Southwark school closures: The full list of ‘key workers’ who can send children to school

Josh Salisbury (20 March, 2020)

Key workers can still send their children to school - but if they can be cared for at home they should be says the government

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Today marks the last day most schoolchildren will be sent to school in Southwark as part of national moves announced this week.

Last night the government published guidance on who a ‘key worker’ is during this crisis, and therefore can send their kids to school on Monday.

Vulnerable children can also be sent to school, says the Department for Education.

“If children can stay safely at home, they should, to limit the chance of the virus spreading,” says the government.

“That is why the government has asked parents to keep their children at home, wherever possible, and asked schools to remain open only for those children who absolutely need to attend.”

LIVE UPDATES: Coronavirus in Southwark rolling blog – read here for all the latest updates throughout the day

Those with one or both parents listed as a ‘key worker’ can attend school. Key workers include:

  • Frontline health and social care staff, such as doctors and nurses
  • Some teachers “who need to remain active”
  • Workers in key public services, such as the justice system
  • Local and national government admin needed to deliver vital services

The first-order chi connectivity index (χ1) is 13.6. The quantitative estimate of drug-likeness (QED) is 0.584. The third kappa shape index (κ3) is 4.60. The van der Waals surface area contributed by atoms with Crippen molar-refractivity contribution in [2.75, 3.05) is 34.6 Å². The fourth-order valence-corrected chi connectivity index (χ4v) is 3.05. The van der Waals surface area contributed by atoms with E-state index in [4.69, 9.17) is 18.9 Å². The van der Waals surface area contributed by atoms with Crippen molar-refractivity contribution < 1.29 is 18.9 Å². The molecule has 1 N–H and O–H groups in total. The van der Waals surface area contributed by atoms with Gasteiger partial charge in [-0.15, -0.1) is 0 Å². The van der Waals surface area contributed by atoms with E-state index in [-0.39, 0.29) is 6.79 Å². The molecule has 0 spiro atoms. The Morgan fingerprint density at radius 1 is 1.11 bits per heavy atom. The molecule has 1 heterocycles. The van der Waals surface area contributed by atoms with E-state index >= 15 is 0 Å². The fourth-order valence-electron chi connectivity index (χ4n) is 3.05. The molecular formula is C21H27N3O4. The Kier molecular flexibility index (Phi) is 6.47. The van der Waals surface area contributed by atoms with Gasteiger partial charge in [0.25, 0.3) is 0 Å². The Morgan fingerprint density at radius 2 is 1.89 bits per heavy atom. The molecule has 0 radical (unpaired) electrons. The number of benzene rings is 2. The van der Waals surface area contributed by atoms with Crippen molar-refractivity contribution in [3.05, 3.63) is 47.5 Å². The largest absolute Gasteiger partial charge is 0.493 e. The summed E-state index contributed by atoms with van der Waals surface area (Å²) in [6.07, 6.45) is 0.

• Workers involved in the supply, distribution and sale of food
  • Police, firefighters and armed services personnel
  • Essential transport workers and postal and other communications

A-Levels, GCSEs and SATS have been cancelled following the outbreak, leaving confusion over grades.

The government has stressed that schools are still safe places for those whose children need to attend, and added that special care should be taken that children off school should not mix with those who are most vulnerable from COVID-19.

“It is important to underline that schools, colleges and other educational establishments remain safe places for children,” it said.

“But the fewer children making the journey to school, and the fewer children in educational settings, the lower the risk that the virus can spread and infect vulnerable individuals in wider society.”

The full government guidance can be found here.

 

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